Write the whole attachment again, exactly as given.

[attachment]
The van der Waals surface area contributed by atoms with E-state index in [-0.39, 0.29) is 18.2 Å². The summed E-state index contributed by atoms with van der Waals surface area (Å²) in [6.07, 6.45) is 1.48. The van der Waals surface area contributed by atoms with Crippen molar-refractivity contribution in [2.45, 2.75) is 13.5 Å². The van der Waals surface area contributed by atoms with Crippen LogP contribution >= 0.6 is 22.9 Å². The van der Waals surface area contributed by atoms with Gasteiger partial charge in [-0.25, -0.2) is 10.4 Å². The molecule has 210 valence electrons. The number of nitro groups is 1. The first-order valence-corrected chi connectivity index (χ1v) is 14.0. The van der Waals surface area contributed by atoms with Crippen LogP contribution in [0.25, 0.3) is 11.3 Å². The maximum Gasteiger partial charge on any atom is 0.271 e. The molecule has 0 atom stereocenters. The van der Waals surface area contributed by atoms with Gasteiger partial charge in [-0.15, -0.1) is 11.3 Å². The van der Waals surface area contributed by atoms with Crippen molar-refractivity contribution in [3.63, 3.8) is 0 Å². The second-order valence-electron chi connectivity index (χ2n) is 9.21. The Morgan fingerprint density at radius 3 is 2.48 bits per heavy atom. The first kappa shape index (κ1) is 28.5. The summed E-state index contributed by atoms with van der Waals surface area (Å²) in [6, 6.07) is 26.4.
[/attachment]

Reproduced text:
The van der Waals surface area contributed by atoms with E-state index in [-0.39, 0.29) is 18.2 Å². The summed E-state index contributed by atoms with van der Waals surface area (Å²) in [6.07, 6.45) is 1.48. The van der Waals surface area contributed by atoms with Crippen molar-refractivity contribution in [2.45, 2.75) is 13.5 Å². The van der Waals surface area contributed by atoms with Crippen LogP contribution >= 0.6 is 22.9 Å². The van der Waals surface area contributed by atoms with Gasteiger partial charge in [-0.25, -0.2) is 10.4 Å². The molecule has 210 valence electrons. The number of nitro groups is 1. The first-order valence-corrected chi connectivity index (χ1v) is 14.0. The van der Waals surface area contributed by atoms with Crippen LogP contribution in [0.25, 0.3) is 11.3 Å². The maximum Gasteiger partial charge on any atom is 0.271 e. The molecule has 0 atom stereocenters. The van der Waals surface area contributed by atoms with Gasteiger partial charge in [-0.15, -0.1) is 11.3 Å². The van der Waals surface area contributed by atoms with Crippen molar-refractivity contribution in [3.63, 3.8) is 0 Å². The second-order valence-electron chi connectivity index (χ2n) is 9.21. The Morgan fingerprint density at radius 3 is 2.48 bits per heavy atom. The first kappa shape index (κ1) is 28.5. The summed E-state index contributed by atoms with van der Waals surface area (Å²) in [6, 6.07) is 26.4.